SO THERE’S NOT going to be a car industry in Australia after 2017. So what?
I’m not bothered, not one little bit.
We Australians have always been resilient and we will adapt to this just as we have to other big structural changes, like shorter surfboards and the breathalyser.
Tony Abbott said "Australia is open for business" and I, for one, agree with him. Just think of the potential this new non-car economy will create for a whole range of new businesses.
Here are a just a few of the ideas I came up in a couple of minutes. Now that might make me sound like I’m big noting myself, but I’m not — I just really get Tony’s vision for the future.
First of all, you have to think ahead of the curve — get in early before all the good opportunities have gone. Secondly, you have to think big, not small.
My first two ideas are based on successful business models I’ve seen operating overseas, in other countries with no car industry … to speak of.
The first cashes in on the tourist boom and I have seen it operating very profitably in places like Tijuana in Mexico. You get a burro (or mule) and you dye it’s hair so that it looks like a zebra. Then you go out and you buy some Mexican sombreros and take them all down to the beach with a camera and take you pictures of tourists standing next to the burro.
They’ll be queuing up.
Now you’re probably thinking:
“I thought he said ‘think big’, but that’s a small-scale idea."
That’s because it’s not finished yet … wait for it … we get the CSIRO to start breeding burros and kangaroos with stripes! That’s a whole new industry in itself. Get in while you still can.
My second idea does not rely on tourism, just in case it goes into decline. It’s aimed more at the domestic market.
You see, as manufacturing declines and a higher proportion of our nation’s wealth goes to already wealthy bankers and financiers, they will have much more cash sloshing around in their pockets. But they’ll also have less time to spare, due to longer business lunches, etc.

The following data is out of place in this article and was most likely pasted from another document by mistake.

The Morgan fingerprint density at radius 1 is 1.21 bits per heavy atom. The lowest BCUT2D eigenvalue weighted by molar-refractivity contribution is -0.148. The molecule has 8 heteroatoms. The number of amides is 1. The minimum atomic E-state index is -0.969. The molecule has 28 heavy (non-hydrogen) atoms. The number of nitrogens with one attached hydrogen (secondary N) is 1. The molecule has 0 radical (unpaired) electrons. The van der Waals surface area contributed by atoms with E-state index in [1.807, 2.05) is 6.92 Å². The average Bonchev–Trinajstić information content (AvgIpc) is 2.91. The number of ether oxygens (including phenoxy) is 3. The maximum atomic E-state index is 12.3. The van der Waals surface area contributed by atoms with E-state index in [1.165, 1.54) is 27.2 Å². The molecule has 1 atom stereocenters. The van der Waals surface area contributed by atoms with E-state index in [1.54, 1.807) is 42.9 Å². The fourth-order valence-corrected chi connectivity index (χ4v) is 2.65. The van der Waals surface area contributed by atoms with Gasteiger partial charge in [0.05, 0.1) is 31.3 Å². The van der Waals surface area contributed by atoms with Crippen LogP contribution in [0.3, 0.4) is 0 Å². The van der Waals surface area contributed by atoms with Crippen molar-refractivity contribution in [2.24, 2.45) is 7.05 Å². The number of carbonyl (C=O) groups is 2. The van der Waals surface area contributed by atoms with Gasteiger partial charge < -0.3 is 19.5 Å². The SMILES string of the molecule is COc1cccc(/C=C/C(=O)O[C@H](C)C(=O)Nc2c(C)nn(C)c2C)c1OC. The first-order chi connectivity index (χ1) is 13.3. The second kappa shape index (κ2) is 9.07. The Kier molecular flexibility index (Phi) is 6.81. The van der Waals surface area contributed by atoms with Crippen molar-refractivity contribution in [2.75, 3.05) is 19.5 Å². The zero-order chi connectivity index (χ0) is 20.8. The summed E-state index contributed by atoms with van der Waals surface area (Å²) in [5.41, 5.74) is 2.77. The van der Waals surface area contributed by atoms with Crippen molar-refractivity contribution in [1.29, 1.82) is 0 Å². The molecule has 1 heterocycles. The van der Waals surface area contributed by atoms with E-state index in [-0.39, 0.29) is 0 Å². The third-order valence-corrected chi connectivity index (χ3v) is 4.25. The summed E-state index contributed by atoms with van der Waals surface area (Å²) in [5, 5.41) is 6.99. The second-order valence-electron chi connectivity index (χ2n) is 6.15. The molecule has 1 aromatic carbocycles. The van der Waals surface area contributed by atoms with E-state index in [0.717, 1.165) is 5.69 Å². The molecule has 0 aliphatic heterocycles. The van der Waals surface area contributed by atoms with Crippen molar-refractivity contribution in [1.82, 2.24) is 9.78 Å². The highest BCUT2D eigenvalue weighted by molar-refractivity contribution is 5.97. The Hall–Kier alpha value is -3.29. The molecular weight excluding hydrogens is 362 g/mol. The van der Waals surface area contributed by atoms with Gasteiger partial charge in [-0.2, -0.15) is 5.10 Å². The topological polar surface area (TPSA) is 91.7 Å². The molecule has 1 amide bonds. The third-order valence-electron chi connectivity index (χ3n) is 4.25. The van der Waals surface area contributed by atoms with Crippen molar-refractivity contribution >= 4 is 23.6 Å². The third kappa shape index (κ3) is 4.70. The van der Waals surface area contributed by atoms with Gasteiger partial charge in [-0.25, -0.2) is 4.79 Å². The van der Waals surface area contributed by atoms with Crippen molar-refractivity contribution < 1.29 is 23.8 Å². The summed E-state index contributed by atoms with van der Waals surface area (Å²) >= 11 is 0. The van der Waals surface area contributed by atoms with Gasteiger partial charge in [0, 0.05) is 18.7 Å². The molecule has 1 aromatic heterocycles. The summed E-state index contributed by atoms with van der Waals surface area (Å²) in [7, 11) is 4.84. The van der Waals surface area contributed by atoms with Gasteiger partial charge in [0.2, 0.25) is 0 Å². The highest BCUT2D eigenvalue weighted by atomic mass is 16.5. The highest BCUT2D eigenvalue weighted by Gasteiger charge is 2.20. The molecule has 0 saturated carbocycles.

This opens an opportunity to provide them with certain time consuming services and the one I have in mind is a proven overseas, success story — shoe-shining!
Think about it. Low start-up cost means ease of entry and there’ll be huge pool of unemployed labourers chomping at the bit to get in. But that’s not the big-thinking part. The real money will be in the manufacture and marketing of shoe-shine boxes and shoe polish, not to mention the franchising potential. Mark my words: shoe-shining — the next big thing.
The last one – and don’t ask me how I keep thinking of these – is a fair dinkum license to print money.
“What product will all the super rich people in our new, super-lean economy be clamouring for?”
All rich people love caviar – why, I don’t know – but anyway, your next question should be:
“Where will they get all this caviar?”
Well, if you’re quick, from you and your highly trained team of door-to-door caviar salesmen and women. Of course, you won’t be peddling fish eggs around the western suburbs — you’ll be too smart for that. You’ll focus on Sydney’s eastern and northern suburbs, and the CBD of course.
Imagine the lunchtime sales potential around the stock exchange alone!
Anyway, that’s just a few of my great ideas, but I think they demonstrate that the end of the car industry doesn’t have to mean the end of business in Australia. In fact, it’s only the beginning.
As Tony says: “We’re open for business” so come on down and have a picture taken of yourself next to a striped kangaroo.
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